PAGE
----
3rdseason
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Dec 30 2004 14:31
mattkidd12 wrote:
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Does political authority rest upon the consent of those being governed?

Yes.

I think so. Individually people can not consent but apathy means that as a collective they consent.

mk12
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Dec 30 2004 19:30

Catch- you know what I was saying. Surely you accept the fact that the majority of the UK population are not socialist/anarchist, and are ultimately hostile to revolutionary views. Why do you think this is?

One of the most common capitalist arguments is - people want it. Revolutionaries are in a minority today. Why do you think this is?

nuclearcivvy
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Dec 31 2004 08:14
mattkidd12 wrote:
Anarchism is generally considered a violent ideology, for young balaclava-clad teenagers, and Marxism equals Stalinist Russia. These ideas have been forced into their heads through ideological institutions.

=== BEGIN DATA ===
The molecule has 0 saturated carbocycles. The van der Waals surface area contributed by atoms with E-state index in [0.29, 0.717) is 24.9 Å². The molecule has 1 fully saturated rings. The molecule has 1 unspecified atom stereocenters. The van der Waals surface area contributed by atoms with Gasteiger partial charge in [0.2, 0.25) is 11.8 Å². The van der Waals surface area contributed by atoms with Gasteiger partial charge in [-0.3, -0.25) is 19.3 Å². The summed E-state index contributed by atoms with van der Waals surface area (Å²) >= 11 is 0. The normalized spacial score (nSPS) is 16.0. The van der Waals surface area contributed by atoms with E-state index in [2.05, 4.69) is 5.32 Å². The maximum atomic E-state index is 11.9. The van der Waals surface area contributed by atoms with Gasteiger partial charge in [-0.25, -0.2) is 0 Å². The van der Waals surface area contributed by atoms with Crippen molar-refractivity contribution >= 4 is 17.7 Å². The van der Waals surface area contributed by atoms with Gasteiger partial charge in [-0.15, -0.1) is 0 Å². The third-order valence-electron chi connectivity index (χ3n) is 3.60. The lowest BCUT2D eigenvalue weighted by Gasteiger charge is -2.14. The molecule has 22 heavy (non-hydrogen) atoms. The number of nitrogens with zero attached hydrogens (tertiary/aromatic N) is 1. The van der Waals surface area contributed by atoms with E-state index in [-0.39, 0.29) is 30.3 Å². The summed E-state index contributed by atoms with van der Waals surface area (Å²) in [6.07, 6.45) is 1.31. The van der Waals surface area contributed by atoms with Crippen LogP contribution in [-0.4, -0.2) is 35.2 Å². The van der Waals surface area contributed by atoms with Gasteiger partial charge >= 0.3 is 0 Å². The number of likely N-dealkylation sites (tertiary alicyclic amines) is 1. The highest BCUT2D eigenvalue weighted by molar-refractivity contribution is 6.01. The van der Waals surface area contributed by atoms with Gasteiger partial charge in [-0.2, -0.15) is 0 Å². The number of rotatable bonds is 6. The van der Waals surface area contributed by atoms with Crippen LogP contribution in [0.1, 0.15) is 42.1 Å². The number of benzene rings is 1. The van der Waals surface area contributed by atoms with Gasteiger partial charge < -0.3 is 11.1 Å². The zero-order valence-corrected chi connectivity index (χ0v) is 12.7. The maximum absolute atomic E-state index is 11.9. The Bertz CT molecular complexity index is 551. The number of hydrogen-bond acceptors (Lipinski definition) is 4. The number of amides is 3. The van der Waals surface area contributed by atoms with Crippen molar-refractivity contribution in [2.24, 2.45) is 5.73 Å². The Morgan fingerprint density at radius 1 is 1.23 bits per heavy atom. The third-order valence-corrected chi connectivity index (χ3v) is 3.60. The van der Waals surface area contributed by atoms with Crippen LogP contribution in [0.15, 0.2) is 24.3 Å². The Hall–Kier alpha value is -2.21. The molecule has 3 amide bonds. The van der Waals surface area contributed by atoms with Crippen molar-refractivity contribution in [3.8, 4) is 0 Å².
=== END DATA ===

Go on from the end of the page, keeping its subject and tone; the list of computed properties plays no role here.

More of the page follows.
Would people agree with this?

It's a point with substance, and well made, but it's in danger of being dismissed as a biased assessment. The anarchist movement has produced balaclava'd up violence, and marx' theories did inspire the founation of Stalin's tyranny. Until the respective groups can own these political side effects, and address their fears, the general public is right to be suspicious. Why aren't you?

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cantdocartwheels
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Dec 31 2004 10:42

Legitmacy theory i guess, its all about the state retaining support in a certain % of the population. This means that % would need to be granted a set of priviliges and so on that keep them loyal.